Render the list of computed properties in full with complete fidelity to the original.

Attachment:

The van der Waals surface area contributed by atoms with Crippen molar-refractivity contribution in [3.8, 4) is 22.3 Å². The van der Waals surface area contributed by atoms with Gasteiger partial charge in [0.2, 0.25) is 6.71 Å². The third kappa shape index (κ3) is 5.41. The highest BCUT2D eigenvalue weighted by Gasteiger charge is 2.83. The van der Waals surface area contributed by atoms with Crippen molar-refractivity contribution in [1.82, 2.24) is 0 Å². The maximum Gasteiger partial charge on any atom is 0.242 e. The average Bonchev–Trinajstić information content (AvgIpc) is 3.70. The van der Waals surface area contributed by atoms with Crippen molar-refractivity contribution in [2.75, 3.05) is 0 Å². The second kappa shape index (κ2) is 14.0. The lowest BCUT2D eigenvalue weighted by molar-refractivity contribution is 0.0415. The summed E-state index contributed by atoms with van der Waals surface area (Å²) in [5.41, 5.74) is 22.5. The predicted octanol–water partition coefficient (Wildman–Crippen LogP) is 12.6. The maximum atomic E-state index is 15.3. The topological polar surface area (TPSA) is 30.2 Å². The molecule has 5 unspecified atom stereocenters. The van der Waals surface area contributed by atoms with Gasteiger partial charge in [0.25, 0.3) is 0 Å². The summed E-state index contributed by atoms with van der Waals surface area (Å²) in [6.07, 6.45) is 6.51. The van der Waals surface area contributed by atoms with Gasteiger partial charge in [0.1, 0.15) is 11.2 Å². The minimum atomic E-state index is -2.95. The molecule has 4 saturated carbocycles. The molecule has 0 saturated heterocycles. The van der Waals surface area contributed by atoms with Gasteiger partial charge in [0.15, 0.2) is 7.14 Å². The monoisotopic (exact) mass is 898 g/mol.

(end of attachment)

The van der Waals surface area contributed by atoms with Crippen molar-refractivity contribution in [3.8, 4) is 22.3 Å². The van der Waals surface area contributed by atoms with Gasteiger partial charge in [0.2, 0.25) is 6.71 Å². The third kappa shape index (κ3) is 5.41. The highest BCUT2D eigenvalue weighted by Gasteiger charge is 2.83. The van der Waals surface area contributed by atoms with Crippen molar-refractivity contribution in [1.82, 2.24) is 0 Å². The maximum Gasteiger partial charge on any atom is 0.242 e. The average Bonchev–Trinajstić information content (AvgIpc) is 3.70. The van der Waals surface area contributed by atoms with Crippen molar-refractivity contribution in [2.75, 3.05) is 0 Å². The second kappa shape index (κ2) is 14.0. The lowest BCUT2D eigenvalue weighted by molar-refractivity contribution is 0.0415. The summed E-state index contributed by atoms with van der Waals surface area (Å²) in [5.41, 5.74) is 22.5. The predicted octanol–water partition coefficient (Wildman–Crippen LogP) is 12.6. The maximum atomic E-state index is 15.3. The topological polar surface area (TPSA) is 30.2 Å². The molecule has 5 unspecified atom stereocenters. The van der Waals surface area contributed by atoms with Gasteiger partial charge in [0.25, 0.3) is 0 Å². The summed E-state index contributed by atoms with van der Waals surface area (Å²) in [6.07, 6.45) is 6.51. The van der Waals surface area contributed by atoms with Gasteiger partial charge in [0.1, 0.15) is 11.2 Å². The minimum atomic E-state index is -2.95. The molecule has 4 saturated carbocycles. The molecule has 0 saturated heterocycles. The van der Waals surface area contributed by atoms with Gasteiger partial charge in [0.15, 0.2) is 7.14 Å². The monoisotopic (exact) mass is 898 g/mol.